• Car titles
  • Insurance documents
  • Medical records
  • Government issued and military IDs
  • Pet documents

Need help with organization? Find free PCS printables for your binder from a Semi-Delicate Balance.

Secure Command Sponsorship

If you want to make bringing your family overseas with you as easy and budget-friendly as possible, you’ll need to acquire command sponsorship.

According to Military OneSource, once command sponsorship is granted, you can receive reimbursement fo travel expenses, be given a larger housing allowance, and could be permitted more weight for household goods shipment. After your spouse and children get approved, they’ll also be eligible for medical care, legal assistance, and the ability to stay in your host country during your orders.

Double Up on Passports

Another simple military moving tip is to secure both of your passports early. “Basically, you will need both types of passports—a government passport and a personal passport,” said Lauren Tamm on the Automated Housing Referral Network blog (Tamm is also the creator of The Military Wife and Mom).

Your no-fee government passport is required to travel to and from your host country. “Prepare and apply ahead of time for your government passport, which is usually handled by your branch’s TMO office,” Tamm shared. “As long as you have web orders, you can start the government passport process.”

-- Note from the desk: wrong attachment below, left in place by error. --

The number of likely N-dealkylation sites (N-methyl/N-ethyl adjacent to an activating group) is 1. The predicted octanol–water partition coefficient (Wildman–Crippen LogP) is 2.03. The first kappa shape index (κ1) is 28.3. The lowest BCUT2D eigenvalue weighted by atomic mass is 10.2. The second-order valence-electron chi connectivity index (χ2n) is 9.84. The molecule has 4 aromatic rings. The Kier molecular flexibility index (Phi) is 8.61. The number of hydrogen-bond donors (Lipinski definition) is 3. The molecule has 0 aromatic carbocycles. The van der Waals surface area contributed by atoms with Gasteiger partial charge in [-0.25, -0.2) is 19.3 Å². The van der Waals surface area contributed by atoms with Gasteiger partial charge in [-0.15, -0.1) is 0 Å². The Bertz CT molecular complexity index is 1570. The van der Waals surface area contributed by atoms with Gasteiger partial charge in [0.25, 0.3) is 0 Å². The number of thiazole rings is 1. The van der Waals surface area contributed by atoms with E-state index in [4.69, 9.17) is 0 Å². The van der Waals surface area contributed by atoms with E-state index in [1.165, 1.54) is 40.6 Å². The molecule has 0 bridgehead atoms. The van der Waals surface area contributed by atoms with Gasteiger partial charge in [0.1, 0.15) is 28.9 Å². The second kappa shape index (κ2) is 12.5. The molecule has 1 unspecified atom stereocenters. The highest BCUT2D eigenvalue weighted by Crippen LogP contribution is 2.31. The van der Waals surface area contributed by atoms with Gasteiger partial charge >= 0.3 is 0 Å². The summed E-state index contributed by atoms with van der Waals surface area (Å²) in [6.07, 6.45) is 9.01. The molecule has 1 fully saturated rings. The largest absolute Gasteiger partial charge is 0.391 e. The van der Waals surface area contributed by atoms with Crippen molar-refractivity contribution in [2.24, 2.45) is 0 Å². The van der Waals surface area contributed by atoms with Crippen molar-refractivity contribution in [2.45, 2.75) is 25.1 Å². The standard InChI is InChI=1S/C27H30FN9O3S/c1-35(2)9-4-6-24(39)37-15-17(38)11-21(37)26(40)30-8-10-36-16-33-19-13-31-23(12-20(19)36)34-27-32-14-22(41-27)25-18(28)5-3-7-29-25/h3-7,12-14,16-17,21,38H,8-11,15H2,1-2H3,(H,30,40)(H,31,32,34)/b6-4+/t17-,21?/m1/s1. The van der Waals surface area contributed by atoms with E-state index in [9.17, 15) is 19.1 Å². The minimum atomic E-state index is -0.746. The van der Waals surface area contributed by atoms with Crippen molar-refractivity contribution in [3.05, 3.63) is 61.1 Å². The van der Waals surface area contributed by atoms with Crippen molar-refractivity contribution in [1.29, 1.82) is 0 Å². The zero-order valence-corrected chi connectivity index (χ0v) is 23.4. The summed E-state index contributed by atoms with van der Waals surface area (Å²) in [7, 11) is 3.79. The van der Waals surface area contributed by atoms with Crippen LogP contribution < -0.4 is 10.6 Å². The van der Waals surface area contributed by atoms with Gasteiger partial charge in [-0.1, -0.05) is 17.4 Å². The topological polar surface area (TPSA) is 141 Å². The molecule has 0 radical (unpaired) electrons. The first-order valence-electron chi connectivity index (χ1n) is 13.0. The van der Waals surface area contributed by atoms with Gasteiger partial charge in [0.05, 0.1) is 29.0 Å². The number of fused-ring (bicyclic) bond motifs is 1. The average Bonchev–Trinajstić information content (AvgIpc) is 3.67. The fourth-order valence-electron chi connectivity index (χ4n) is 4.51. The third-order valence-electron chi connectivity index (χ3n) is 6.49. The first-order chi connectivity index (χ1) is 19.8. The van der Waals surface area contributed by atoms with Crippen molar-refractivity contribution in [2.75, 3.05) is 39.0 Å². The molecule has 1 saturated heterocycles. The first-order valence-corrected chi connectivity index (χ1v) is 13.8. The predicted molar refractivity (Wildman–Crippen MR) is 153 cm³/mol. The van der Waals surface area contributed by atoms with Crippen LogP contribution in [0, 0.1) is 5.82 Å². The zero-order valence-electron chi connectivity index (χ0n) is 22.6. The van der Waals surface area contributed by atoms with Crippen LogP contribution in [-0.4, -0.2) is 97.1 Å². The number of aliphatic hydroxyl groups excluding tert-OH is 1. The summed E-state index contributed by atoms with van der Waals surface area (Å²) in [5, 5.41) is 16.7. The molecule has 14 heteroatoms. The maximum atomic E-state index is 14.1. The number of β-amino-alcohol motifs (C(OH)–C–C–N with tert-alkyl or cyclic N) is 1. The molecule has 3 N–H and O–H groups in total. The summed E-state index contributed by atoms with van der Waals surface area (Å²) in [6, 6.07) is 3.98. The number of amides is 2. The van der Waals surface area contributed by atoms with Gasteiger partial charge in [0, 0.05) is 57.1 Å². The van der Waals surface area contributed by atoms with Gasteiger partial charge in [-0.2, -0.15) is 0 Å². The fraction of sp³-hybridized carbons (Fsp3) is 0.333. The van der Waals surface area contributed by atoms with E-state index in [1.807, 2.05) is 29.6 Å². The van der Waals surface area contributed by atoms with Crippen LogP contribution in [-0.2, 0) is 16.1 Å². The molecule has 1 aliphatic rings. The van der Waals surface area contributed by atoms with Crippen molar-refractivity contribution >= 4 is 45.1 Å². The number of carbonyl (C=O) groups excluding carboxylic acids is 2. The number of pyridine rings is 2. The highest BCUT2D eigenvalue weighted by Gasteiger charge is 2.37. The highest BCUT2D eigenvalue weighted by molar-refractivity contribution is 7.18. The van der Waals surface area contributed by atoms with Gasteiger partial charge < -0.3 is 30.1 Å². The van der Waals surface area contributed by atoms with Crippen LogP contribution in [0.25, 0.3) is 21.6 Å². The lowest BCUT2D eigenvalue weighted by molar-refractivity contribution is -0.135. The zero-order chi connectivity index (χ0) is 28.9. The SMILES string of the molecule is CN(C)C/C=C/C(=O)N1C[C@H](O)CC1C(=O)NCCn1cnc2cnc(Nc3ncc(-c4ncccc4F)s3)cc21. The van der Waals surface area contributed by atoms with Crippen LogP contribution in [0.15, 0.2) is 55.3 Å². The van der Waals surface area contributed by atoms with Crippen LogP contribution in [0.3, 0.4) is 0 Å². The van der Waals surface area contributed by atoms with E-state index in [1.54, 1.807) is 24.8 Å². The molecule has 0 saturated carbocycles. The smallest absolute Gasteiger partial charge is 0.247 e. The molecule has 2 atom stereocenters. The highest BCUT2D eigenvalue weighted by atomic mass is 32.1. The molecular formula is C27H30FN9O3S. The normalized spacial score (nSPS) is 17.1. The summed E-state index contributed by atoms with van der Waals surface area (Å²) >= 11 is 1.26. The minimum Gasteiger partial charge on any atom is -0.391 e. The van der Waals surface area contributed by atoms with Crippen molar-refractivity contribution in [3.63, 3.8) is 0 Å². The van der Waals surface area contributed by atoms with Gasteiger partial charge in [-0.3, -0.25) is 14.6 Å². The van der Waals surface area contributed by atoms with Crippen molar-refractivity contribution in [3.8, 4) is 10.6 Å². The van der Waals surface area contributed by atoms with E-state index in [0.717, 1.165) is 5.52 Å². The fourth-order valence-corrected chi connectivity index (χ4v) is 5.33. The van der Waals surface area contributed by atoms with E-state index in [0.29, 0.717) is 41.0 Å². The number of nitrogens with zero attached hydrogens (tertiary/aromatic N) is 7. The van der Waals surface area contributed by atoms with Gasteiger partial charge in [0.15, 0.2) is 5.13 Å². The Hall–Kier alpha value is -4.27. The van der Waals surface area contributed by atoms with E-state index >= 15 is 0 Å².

Even if you intend to spend most of your time on base, it’s best to apply or renew your personal passport as well. “If you plan to leave your host country at any point during your tour of duty for leave, vacations, or emergency family situations stateside, you will need a personal passport for each family member.”

Secure Proper Family Clearances

Milspouses and children hoping to accompany a service member on the overseas PCS will need to add “securing the necessary clearances” to their family relocation checklist. This includes an OCONUS physical. Tamm explains that these are used to ensure each family member is medically able to move to the new country. The process for your entire family requires:

  • A doctor’s approval and sign-off on necessary medical paperwork
  • A copy of each person’s immunization record—if you cannot find it, Tamm says that the doctor’s office can draw blood to verify your immunity
  • Submitting all the paperwork for review and awaiting further instructions

Make a Choice on Military Family Housing

Choosing to live on-post or off-post is one of the most important decisions you make, according to Raquel Thiebes, who writes about things to know before PCSing to Germany. The pros and cons will depend on your family’s unique needs, so weigh the decision carefully. The quicker you can make a decision and start your hunt for military housing, the better.

Take a Household Inventory